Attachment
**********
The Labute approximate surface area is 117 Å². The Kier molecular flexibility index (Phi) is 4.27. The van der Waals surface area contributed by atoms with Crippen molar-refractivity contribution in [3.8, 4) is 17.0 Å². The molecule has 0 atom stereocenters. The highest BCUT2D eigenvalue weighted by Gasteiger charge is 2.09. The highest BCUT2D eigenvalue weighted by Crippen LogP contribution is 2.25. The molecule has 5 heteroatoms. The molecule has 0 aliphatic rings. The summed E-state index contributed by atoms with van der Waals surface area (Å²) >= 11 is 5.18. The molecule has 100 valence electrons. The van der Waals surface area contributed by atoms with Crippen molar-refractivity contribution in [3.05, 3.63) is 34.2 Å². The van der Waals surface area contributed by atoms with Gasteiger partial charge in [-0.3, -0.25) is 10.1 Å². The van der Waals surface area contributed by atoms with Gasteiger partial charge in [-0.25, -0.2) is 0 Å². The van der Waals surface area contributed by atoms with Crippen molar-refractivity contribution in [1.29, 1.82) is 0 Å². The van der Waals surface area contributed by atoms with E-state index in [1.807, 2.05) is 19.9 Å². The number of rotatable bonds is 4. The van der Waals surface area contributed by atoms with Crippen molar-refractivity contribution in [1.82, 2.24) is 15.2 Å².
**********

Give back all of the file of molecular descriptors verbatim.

The Labute approximate surface area is 117 Å². The Kier molecular flexibility index (Phi) is 4.27. The van der Waals surface area contributed by atoms with Crippen molar-refractivity contribution in [3.8, 4) is 17.0 Å². The molecule has 0 atom stereocenters. The highest BCUT2D eigenvalue weighted by Gasteiger charge is 2.09. The highest BCUT2D eigenvalue weighted by Crippen LogP contribution is 2.25. The molecule has 5 heteroatoms. The molecule has 0 aliphatic rings. The summed E-state index contributed by atoms with van der Waals surface area (Å²) >= 11 is 5.18. The molecule has 100 valence electrons. The van der Waals surface area contributed by atoms with Crippen molar-refractivity contribution in [3.05, 3.63) is 34.2 Å². The van der Waals surface area contributed by atoms with Gasteiger partial charge in [-0.3, -0.25) is 10.1 Å². The van der Waals surface area contributed by atoms with Gasteiger partial charge in [-0.25, -0.2) is 0 Å². The van der Waals surface area contributed by atoms with Crippen molar-refractivity contribution in [1.29, 1.82) is 0 Å². The van der Waals surface area contributed by atoms with E-state index in [1.807, 2.05) is 19.9 Å². The number of rotatable bonds is 4. The van der Waals surface area contributed by atoms with Crippen molar-refractivity contribution in [1.82, 2.24) is 15.2 Å².